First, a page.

Jose Mourinho: The Pantomime villain in football

Jose Mourinho mocks the Juventus fans after Manchester United secured a win in Turin
Jose Mourinho mocks the Juventus fans after Manchester United secured a win in Turin

Jose Mourinho is often misunderstood as one of the controversial personalities in world football, an individual who thrives on the hate he receives and seems to cherish to get one over his fiercest doubters and critics.

Mourinho is famous for winding up his opponents, using all the techniques in the book to get in the opponents head. The Portuguese is always painted as the pantomime villain in football, a man who is loved and loathed equally. Jose commands respect and is a serial winner having conquered the three of the top leagues - Serie A, Premier League and LaLiga. He also won two Primeira Liga titles with FC Porto and guided them to a historic UEFA Champions League title in the 2003-04 season.

This is a man who introduced himself to the big stage by knocking Manchester United out of the Champions League in 2004, the match in which he infamously ran the length of the touchline celebrating with his arms outstretched basking in glory.

Then 6 years later, his Inter Milan side defeated the best team since the turn of the century - Pep Guardiola’s Barcelona who had won the treble the previous year. With Xavi, Iniesta and Messi at their zenith under Pep, it looked like an impossible task to stop the defending champions. But no one informed Mourinho that as he rallied his troops, inspiring them to fight like warriors and doing the unthinkable.

Inter had only 29% of possession but they didn’t care as they put three past Victor Valdes to cement their place in the Champions League final for the first time in 38 years. Mourinho joined in the celebrations with his finger pointing to the sky in the process irking Valdes who was certainly not impressed by his actions.

Mourinho's iconic celebration after his Inter side beat Barcelona in 2010
Mourinho's iconic celebration after his Inter side beat Barcelona in 2010

This was the Mourinho most fans adored, a man who walked around exuding supreme confidence and an unbeatable mentality. A man who could make his players walk on fire for him. A man who could conjure up a win in the most difficult situations imaginable. A man who could rise from the ashes and fight back when most people would love to see him fail.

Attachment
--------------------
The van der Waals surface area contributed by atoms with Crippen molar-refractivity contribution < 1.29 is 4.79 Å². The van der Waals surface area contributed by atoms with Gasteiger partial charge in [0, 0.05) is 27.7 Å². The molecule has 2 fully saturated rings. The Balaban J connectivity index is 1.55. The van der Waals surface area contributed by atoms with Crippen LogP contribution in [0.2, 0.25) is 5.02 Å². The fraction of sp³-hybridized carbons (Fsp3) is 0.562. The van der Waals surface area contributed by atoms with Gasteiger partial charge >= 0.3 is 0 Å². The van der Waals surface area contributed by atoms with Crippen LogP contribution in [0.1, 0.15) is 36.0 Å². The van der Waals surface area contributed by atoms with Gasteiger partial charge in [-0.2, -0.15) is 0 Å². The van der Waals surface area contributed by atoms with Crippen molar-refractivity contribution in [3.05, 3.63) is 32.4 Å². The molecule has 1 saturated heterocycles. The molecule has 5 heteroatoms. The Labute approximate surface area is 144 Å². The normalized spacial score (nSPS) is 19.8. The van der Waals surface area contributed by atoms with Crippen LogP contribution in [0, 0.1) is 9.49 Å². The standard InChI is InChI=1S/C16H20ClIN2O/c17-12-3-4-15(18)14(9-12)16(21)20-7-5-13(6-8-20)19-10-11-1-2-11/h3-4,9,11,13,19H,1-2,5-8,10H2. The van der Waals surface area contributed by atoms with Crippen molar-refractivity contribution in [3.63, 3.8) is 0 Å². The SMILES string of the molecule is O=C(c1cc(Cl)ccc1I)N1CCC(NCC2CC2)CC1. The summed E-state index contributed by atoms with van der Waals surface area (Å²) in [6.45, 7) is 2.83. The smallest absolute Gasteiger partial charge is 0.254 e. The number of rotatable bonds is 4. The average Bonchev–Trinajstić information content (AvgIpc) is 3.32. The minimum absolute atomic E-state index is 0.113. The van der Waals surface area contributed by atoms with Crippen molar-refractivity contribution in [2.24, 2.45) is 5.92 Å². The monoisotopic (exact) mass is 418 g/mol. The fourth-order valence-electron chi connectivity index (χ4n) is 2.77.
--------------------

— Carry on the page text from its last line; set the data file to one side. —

The match against Juventus two nights ago was a classic demonstration of that. This was a United team who had struggled to live up to expectations in recent years with also doubts lingering whether Jose has lost the magical touch which once made him 'The Special One'.

The board's failed attempts in buying a top quality centre-back has not helped his case either as his team has been un-Mourinho like and has leaked goals keeping only 1 clean sheet in 11 games. But in the face of adversity, Mourinho’s men have developed a siege mentality with comeback wins against Newcastle United and Bournemouth in recent weeks indicating their newfound never give up attitude. Against Juventus, it was no different.

The game followed a similar script as the Italians had majority of possession and were threatening to get on the scoresheet with each passing minute. The United defence stood tall with birthday boy David de Gea pulling off some impressive saves to keep Juventus at bay.

However, their resilience was broken inevitably by once United darling Ronaldo who volleyed home a 50-yard pass by Leonardo Bonucci which was followed by tumultuous applause. All the signs were suggesting to another 1-0 win to Juventus with their Leonardo Bonucci and Georgio Chiellini expected to showcase another defensive masterclass.

Mourinho during the game against Juventus
Mourinho during the game against Juventus

But Mourinho's side had other ideas as he made two game-changing substitutions bringing on Juan Mata and Marouane Fellaini. Mata scored a beautiful free kick and Fellaini’s huge aerial presence helped United to be more direct.

The winner came in stoppage time when Ashley Young whipped in a teasing free-kick which created chaos in the box and ultimately the ball struck Juventus defender Alex Sandro to roll in the net. The stadium was stunned. United had done it. Jose had stopped the Juventus juggernaut and the Red Devils had become the first English team to beat them in Turin in this century.

Mourinho who had got abuse from the Juventus fans throughout the game cupped his ear to the crowd, a gesture not well taken by Leonardo Bonucci and Paulo Dybala. This was vintage Jose and he once again proved that he cannot be underestimated. This was Jose at his lethal best, not playing around to impress anyone, not being pretty but rather getting the job done.

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Edited by Raunak J
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